IT'S BEEN FIVE WEEKS since I last carried my laptop. I shed the laptop because I need legroom on my bus trips and because I am a little concerned about its fragile operating state. Regular readers of my Twitterstream will know it's just a matter of time before the beast fails. You cannot count on a reliable XP Pro laptop when you have to take out its battery to power it down. That said, I've been on this kind of thin ice before and I have plenty of back-ups. I also know that with an easily-reachable cloud of information and a robust smartphone, I can do the business. Now Microsoft is rolling out a strategy that will make things even easier for road warriors like me. Microsoft plans to take its most ambitious step yet in transforming its personal computer business into one tied more closely to software running in remote data centers. It is called Live Mesh and if it enhances Symbian devices with a web desktop, it will evolve into a game-changing technology.
Live Mesh is a data and storage system that blurs the distinction between software running on the Windows operating system and an elaborate array of services that will be delivered to a growing collection of electronic gadgets. I don't believe it will work on my Nokia E90 unless recent Nokia-Microsoft discussions are just the ticket to ensure high-end business phone owners can connect over Live Mesh.
According to John Markoff, Live Mesh "refers to the movement of software applications and services from PCs to centralized data centers, where they are made available via the Internet." I could buy time on the Live Mesh network.
In a strategy document, Ray Ozzie says, “The Web is the hub of our social mesh and our device mesh." That statement is the first of a set of three “guiding principles” that Mr. Ozzie outlined in the five-page document entitled “Services Strategy Update.” In taking the PC off center stage, Microsoft is refocusing some of its resources to catch its cloud computing rivals.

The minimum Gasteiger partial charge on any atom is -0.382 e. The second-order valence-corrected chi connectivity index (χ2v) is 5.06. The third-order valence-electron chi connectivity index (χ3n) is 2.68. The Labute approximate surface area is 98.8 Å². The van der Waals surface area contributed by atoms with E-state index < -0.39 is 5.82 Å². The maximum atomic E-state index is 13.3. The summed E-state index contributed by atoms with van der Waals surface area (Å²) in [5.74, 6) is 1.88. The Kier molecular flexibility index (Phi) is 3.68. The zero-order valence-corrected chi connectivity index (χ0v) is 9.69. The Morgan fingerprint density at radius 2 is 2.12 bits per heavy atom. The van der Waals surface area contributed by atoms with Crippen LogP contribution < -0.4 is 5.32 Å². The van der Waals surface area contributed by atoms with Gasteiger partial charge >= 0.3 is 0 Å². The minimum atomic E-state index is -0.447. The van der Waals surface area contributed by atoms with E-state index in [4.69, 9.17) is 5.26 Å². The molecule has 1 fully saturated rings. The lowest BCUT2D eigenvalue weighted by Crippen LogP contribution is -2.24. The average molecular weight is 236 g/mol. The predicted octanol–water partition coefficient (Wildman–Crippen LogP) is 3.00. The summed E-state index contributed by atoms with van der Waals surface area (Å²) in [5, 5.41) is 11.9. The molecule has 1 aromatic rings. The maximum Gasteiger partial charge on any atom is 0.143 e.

Live Mesh opens a new front for chief information officers to consider. It's no longer about desktop or client services tethered to a work station. It's a broader concept where services have to be remotely available through browsers. In a month worth of hard use, weaning myself from a desktop environment, I have learned to cherish reliable software on my phone and specialty devices (i.e., Bluetooth printers or remote printing services) to complement my workload.
In this next generation of computing, web-based software will rule the roost. Our XBox 360 programming modules in Tipperary Institute will show how entertainment services can be delivered remotely to televisions. Our creative multimedia degree projects will show how to build content management and e-learning services that will run on low-cost computers, consumer devices and phnoes. We will incorporate a learning news aggregator, a course information window and user-oriented virtual learning applications.
In a very real sense, and in a very short time, all devices will interconnect or be made redundant. I will gladly pay for high-end devices and for services like Live Mesh Remote Desktop to enter this Live Mesh of cloud computing. And I think the consumer electronics space will follow the early adopters down this upgrade path as well.